Films about surfing come in all shapes and sizes. Some are beamed onto giant screens at multiplex cinemas, where they’re met with fascination and bewilderment by mainstream audiences. Other surf films bypass this arguably overrated part of the moviegoing experience and proceed directly to DVD, or, in the olden days, video. Then there are the hardcore surf porn flicks, filmed in exotic locations and unencumbered by narrative… but perhaps let’s leave these for another time.
Here we are concerned with plot and character, directorial finesse and acting excellence, thought-provoking dialogue and fundamental philosophical questions. The following five films are among the most successful marriages of surfing and cinema, and should be seen at least seven times by all self-respecting surfers. Failing that, at least memorise a choice quotation for each — the number of quotable lines being the true measure of any surf film’s success, after all.
Big Wednesday (1978)
Three hotshot young surfers conquer waves and women in the heady early years of Californian surf culture, but they fall out and drift apart under the strains of adult life. Their friendship is restored in dramatic fashion with the help of a solid midweek swell. Gary Busey, himself a surfer, does good work as draft-dodging Leroy “The Masochist” Smith; hard-charging but heavy-drinking Matt Johnson is played by the dashing Jan-Michael Vincent, in the years before his own devastating alcoholism took hold.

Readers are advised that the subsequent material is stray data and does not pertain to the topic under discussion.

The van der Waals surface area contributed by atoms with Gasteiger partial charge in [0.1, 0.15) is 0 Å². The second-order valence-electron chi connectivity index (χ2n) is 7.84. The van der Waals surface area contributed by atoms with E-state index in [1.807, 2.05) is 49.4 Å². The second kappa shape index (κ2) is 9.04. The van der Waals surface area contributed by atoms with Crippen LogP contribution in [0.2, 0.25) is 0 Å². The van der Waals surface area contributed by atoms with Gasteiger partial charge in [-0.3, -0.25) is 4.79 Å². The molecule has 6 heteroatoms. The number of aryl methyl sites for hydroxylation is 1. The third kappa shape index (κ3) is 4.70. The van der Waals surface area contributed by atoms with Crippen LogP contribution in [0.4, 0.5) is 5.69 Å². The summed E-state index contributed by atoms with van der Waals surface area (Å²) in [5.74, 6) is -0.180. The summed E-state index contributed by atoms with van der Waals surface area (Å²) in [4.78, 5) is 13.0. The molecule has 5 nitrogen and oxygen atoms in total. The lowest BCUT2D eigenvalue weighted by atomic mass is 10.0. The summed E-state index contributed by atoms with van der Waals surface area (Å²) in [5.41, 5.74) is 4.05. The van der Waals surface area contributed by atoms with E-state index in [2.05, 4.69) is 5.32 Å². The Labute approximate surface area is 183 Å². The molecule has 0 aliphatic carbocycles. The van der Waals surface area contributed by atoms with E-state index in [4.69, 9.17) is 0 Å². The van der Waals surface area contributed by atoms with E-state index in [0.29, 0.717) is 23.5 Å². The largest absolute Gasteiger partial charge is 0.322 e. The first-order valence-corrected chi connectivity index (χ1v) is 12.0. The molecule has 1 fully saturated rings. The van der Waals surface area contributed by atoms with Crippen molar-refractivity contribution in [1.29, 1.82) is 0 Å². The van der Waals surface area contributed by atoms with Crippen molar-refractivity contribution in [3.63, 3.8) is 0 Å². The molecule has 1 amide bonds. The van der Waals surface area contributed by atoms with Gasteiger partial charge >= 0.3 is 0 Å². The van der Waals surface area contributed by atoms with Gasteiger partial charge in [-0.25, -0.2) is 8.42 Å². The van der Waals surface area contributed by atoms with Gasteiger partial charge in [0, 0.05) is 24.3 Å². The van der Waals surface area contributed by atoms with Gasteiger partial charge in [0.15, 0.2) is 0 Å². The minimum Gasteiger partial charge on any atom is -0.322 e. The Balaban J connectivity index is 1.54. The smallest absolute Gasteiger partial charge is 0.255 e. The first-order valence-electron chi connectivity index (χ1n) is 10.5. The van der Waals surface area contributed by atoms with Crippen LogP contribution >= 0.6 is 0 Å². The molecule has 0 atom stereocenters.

The film was written and directed by John Milius, another keen surfer, who also co-wrote the screenplay to Apocalypse Now; it’s Milius we have to thank for Colonel Kilgore’s surfing obsession and the famous “Charlie don’t surf!” opening scene.
Is there much surfing in it?
Not heaps but the footage is generally very good, filmed by legendary surf cameramen Bud Browne, George Greenough and Dan Merkel, and featuring stunt work by 1976 world champion Peter Townend, that year’s runner-up Ian Cairns, and Bill Hamilton (father of Laird).
SHOULD YOU SEE IT?
Yes: not because it’s a brilliant movie — it’s stilted and predictable and was largely panned by critics upon its release — but because its clichés are entertaining and there are several great set pieces. A cult classic.